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Encounters of Aircraft with Volcanic-Ash Clouds: An Overview. Marianne Guffanti, Thomas Casadevall, and Gari Mayberry U.S. GEOLOGICAL SURVEY . Information about ash/aircraft encounters documents the nature and extent of the risk to aviation and helps to refine mitigation efforts.
Marianne Guffanti, Thomas Casadevall, and Gari Mayberry
U.S. GEOLOGICAL SURVEY
Summary of reported encounters published in 2001 in ICAO Manual on Volcanic Ash, Radioactive Material & Toxic Chemical Clouds put together by Tom Casadevall (USGS) and Tom Fox (ICAO)
From 1973 through 2003, 102 encounters have been reported – minimum value because incidents are not consistently reported publicly.
SEVERITY OF ENCOUNTER
Class 0: acrid odor, electrostatic discharge
Class 1: light cabin dust, EGT fluctuations
Class 2: heavy cabin dust, ext. & int. abrasion damage,
Class 3: engine vibration, erroneous instrument readings,
hydraulic-fluid contamination, damage to engine
and electrical system
Class 4: engine failure requiring in-flight restart
Class 5: engine failure or other damage leading to crash
NO CLASS 5 ENCOUNTERS TO DATE
Class 4 Encounters:
In-flight multiple-engine failure in modern planes is extremely rare. Ash is main culprit.
(One other case due to fuel loss in 2000?)
B-747, 231 passengers
ALL ENGINES FAILED
4 min. of powerless descent over mtn. terrain
*** Indonesia, 1982: 25,000 ft and 16 min. of powerless descent ***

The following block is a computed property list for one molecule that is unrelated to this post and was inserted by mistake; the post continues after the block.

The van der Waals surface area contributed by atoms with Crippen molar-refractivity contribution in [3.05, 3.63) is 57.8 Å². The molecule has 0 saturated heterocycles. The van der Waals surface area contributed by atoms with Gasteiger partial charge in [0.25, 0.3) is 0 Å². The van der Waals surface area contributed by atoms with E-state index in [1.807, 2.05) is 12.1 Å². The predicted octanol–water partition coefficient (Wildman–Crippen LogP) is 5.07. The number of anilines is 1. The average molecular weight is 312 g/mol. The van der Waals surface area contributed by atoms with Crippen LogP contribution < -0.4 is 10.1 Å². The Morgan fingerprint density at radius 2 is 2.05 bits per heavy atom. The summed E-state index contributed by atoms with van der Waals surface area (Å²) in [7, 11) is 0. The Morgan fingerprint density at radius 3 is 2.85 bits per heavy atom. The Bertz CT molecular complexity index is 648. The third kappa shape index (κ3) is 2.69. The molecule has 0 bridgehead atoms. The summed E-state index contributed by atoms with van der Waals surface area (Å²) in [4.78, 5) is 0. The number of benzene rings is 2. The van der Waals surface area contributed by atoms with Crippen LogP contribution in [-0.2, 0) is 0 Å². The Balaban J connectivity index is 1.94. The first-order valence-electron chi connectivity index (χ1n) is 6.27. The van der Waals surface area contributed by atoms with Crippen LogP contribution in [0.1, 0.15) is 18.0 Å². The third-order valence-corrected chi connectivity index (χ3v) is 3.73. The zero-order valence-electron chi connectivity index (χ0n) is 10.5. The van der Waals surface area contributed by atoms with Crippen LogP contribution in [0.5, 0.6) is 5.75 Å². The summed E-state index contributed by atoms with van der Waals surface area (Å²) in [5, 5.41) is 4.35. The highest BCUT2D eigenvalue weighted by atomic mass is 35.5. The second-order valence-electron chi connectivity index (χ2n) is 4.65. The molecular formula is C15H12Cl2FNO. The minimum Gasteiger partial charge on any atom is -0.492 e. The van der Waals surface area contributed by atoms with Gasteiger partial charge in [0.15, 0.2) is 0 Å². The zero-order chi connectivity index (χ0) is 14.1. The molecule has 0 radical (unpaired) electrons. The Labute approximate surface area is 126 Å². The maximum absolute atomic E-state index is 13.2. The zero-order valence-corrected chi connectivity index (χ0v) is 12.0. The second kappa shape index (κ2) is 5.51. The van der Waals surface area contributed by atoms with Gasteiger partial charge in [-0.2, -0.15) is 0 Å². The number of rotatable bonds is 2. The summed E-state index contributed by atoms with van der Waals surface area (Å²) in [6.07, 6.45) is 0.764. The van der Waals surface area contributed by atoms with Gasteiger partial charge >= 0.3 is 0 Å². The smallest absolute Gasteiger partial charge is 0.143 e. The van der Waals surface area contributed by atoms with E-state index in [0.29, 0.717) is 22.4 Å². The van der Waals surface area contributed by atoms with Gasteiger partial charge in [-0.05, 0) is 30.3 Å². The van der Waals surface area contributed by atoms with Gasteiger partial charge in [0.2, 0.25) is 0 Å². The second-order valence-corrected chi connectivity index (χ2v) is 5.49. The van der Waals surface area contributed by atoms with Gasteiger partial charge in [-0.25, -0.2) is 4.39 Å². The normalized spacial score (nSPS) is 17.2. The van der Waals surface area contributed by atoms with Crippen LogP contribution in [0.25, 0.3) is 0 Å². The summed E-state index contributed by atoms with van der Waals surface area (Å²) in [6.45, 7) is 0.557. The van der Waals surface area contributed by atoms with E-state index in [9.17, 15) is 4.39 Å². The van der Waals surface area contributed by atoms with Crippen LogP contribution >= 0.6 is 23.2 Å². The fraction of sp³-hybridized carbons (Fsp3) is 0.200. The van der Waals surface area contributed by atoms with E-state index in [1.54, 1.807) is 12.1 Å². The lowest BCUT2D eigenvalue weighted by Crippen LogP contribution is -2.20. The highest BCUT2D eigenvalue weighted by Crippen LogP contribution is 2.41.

~2 encounters/yr (minimum) since Pinatubo
15 June 91
Pinatubo, Philippines, 1991
400 miles across
To ATS via radio & at next point of landing.
Also Smithsonian via email (email@example.com)
But Imperfectly …..
Volcanic ash will persist as a serious aviation hazard: heavy traffic over volcanic regions, free-flight routing, ETOPS, larger hotter engines.
GLOBAL STRATEGY:quickly communicate information about explosive eruptions & locations of ash clouds to ATC, dispatchers, & pilots so clouds can be avoided.
1 – Volcano Monitoring & Eruption Reporting
2 – Ash Cloud Detection
3 – Forecasting Cloud Movement
4 – Communication
5 – Hazard Awareness
Resist complacency:A perverse aspect of effective mitigation is that the prevention of bad outcomes can lead to an unwarranted complacency that the underlying hazard has been eliminated.As our ability to prevent encounters improves to the point that even fewer incidents occur, we must not mistakenly conclude that no threat exists, but rather call for continued vigilance and support of broad-based mitigation capabilities.